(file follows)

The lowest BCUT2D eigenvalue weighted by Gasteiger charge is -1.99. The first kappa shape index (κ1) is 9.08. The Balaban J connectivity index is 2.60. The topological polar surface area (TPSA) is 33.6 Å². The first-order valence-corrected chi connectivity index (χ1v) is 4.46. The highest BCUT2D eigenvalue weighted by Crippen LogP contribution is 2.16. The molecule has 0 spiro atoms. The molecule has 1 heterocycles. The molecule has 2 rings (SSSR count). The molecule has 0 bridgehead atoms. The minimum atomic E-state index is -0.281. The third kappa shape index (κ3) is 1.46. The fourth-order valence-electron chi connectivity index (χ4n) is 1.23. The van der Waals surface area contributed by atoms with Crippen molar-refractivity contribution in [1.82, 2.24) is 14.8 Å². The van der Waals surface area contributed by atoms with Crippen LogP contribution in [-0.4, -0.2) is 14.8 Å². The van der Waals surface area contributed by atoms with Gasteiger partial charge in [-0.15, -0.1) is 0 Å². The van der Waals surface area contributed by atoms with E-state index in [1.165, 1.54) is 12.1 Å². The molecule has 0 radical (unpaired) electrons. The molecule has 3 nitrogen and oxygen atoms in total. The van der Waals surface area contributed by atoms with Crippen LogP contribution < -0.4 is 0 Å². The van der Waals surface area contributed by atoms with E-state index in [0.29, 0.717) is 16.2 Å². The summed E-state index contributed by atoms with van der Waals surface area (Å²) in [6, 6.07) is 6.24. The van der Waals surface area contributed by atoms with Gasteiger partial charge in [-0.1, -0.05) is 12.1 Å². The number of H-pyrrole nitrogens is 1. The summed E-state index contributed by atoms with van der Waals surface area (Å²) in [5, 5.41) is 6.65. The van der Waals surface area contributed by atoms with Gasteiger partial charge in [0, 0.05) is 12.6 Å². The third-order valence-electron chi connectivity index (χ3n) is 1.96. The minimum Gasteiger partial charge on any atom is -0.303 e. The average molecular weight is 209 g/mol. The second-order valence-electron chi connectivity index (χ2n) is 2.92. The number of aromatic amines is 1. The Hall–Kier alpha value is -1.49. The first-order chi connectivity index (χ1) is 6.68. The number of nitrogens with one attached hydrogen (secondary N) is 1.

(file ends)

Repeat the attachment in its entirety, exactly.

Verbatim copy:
The lowest BCUT2D eigenvalue weighted by Gasteiger charge is -1.99. The first kappa shape index (κ1) is 9.08. The Balaban J connectivity index is 2.60. The topological polar surface area (TPSA) is 33.6 Å². The first-order valence-corrected chi connectivity index (χ1v) is 4.46. The highest BCUT2D eigenvalue weighted by Crippen LogP contribution is 2.16. The molecule has 0 spiro atoms. The molecule has 1 heterocycles. The molecule has 2 rings (SSSR count). The molecule has 0 bridgehead atoms. The minimum atomic E-state index is -0.281. The third kappa shape index (κ3) is 1.46. The fourth-order valence-electron chi connectivity index (χ4n) is 1.23. The van der Waals surface area contributed by atoms with Crippen molar-refractivity contribution in [1.82, 2.24) is 14.8 Å². The van der Waals surface area contributed by atoms with Crippen LogP contribution in [-0.4, -0.2) is 14.8 Å². The van der Waals surface area contributed by atoms with Gasteiger partial charge in [-0.15, -0.1) is 0 Å². The van der Waals surface area contributed by atoms with E-state index in [1.165, 1.54) is 12.1 Å². The molecule has 0 radical (unpaired) electrons. The molecule has 3 nitrogen and oxygen atoms in total. The van der Waals surface area contributed by atoms with Crippen LogP contribution < -0.4 is 0 Å². The van der Waals surface area contributed by atoms with E-state index in [0.29, 0.717) is 16.2 Å². The summed E-state index contributed by atoms with van der Waals surface area (Å²) in [6, 6.07) is 6.24. The van der Waals surface area contributed by atoms with Gasteiger partial charge in [-0.1, -0.05) is 12.1 Å². The number of H-pyrrole nitrogens is 1. The summed E-state index contributed by atoms with van der Waals surface area (Å²) in [5, 5.41) is 6.65. The van der Waals surface area contributed by atoms with Gasteiger partial charge in [0, 0.05) is 12.6 Å². The third-order valence-electron chi connectivity index (χ3n) is 1.96. The minimum Gasteiger partial charge on any atom is -0.303 e. The average molecular weight is 209 g/mol. The second-order valence-electron chi connectivity index (χ2n) is 2.92. The number of aromatic amines is 1. The Hall–Kier alpha value is -1.49. The first-order chi connectivity index (χ1) is 6.68. The number of nitrogens with one attached hydrogen (secondary N) is 1.